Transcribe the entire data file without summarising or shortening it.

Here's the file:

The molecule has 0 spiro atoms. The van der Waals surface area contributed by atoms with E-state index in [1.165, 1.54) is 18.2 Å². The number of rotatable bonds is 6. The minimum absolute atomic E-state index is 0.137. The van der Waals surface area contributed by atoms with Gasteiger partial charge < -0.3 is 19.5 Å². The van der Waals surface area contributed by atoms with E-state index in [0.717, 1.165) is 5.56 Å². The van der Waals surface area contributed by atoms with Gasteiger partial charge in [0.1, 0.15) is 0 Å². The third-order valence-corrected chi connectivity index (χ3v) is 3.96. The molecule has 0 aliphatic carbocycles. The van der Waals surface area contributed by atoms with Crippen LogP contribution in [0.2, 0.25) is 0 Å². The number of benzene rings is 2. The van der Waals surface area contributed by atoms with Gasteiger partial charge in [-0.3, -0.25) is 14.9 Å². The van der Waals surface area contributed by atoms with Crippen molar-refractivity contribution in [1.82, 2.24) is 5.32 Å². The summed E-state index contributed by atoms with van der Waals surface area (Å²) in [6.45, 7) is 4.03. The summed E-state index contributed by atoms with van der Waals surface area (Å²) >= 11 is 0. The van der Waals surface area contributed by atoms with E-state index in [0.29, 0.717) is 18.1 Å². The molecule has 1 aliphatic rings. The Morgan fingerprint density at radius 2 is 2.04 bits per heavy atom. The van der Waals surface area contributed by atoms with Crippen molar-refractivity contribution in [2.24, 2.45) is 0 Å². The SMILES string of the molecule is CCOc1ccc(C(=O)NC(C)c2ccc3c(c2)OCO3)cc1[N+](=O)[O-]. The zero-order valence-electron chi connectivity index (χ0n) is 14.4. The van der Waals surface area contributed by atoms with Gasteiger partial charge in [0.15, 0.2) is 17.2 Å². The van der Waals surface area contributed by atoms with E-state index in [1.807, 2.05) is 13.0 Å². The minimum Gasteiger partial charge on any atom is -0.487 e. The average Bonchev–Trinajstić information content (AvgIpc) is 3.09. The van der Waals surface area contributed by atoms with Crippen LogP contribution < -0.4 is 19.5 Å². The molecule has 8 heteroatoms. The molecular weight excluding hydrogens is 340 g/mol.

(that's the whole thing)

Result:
The molecule has 0 spiro atoms. The van der Waals surface area contributed by atoms with E-state index in [1.165, 1.54) is 18.2 Å². The number of rotatable bonds is 6. The minimum absolute atomic E-state index is 0.137. The van der Waals surface area contributed by atoms with Gasteiger partial charge < -0.3 is 19.5 Å². The van der Waals surface area contributed by atoms with E-state index in [0.717, 1.165) is 5.56 Å². The van der Waals surface area contributed by atoms with Gasteiger partial charge in [0.1, 0.15) is 0 Å². The third-order valence-corrected chi connectivity index (χ3v) is 3.96. The molecule has 0 aliphatic carbocycles. The van der Waals surface area contributed by atoms with Crippen LogP contribution in [0.2, 0.25) is 0 Å². The number of benzene rings is 2. The van der Waals surface area contributed by atoms with Gasteiger partial charge in [-0.3, -0.25) is 14.9 Å². The van der Waals surface area contributed by atoms with Crippen molar-refractivity contribution in [1.82, 2.24) is 5.32 Å². The summed E-state index contributed by atoms with van der Waals surface area (Å²) in [6.45, 7) is 4.03. The summed E-state index contributed by atoms with van der Waals surface area (Å²) >= 11 is 0. The van der Waals surface area contributed by atoms with E-state index in [0.29, 0.717) is 18.1 Å². The molecule has 1 aliphatic rings. The Morgan fingerprint density at radius 2 is 2.04 bits per heavy atom. The van der Waals surface area contributed by atoms with Crippen molar-refractivity contribution in [2.24, 2.45) is 0 Å². The SMILES string of the molecule is CCOc1ccc(C(=O)NC(C)c2ccc3c(c2)OCO3)cc1[N+](=O)[O-]. The zero-order valence-electron chi connectivity index (χ0n) is 14.4. The van der Waals surface area contributed by atoms with Gasteiger partial charge in [0.15, 0.2) is 17.2 Å². The van der Waals surface area contributed by atoms with E-state index in [1.807, 2.05) is 13.0 Å². The minimum Gasteiger partial charge on any atom is -0.487 e. The average Bonchev–Trinajstić information content (AvgIpc) is 3.09. The van der Waals surface area contributed by atoms with Crippen LogP contribution < -0.4 is 19.5 Å². The molecule has 8 heteroatoms. The molecular weight excluding hydrogens is 340 g/mol.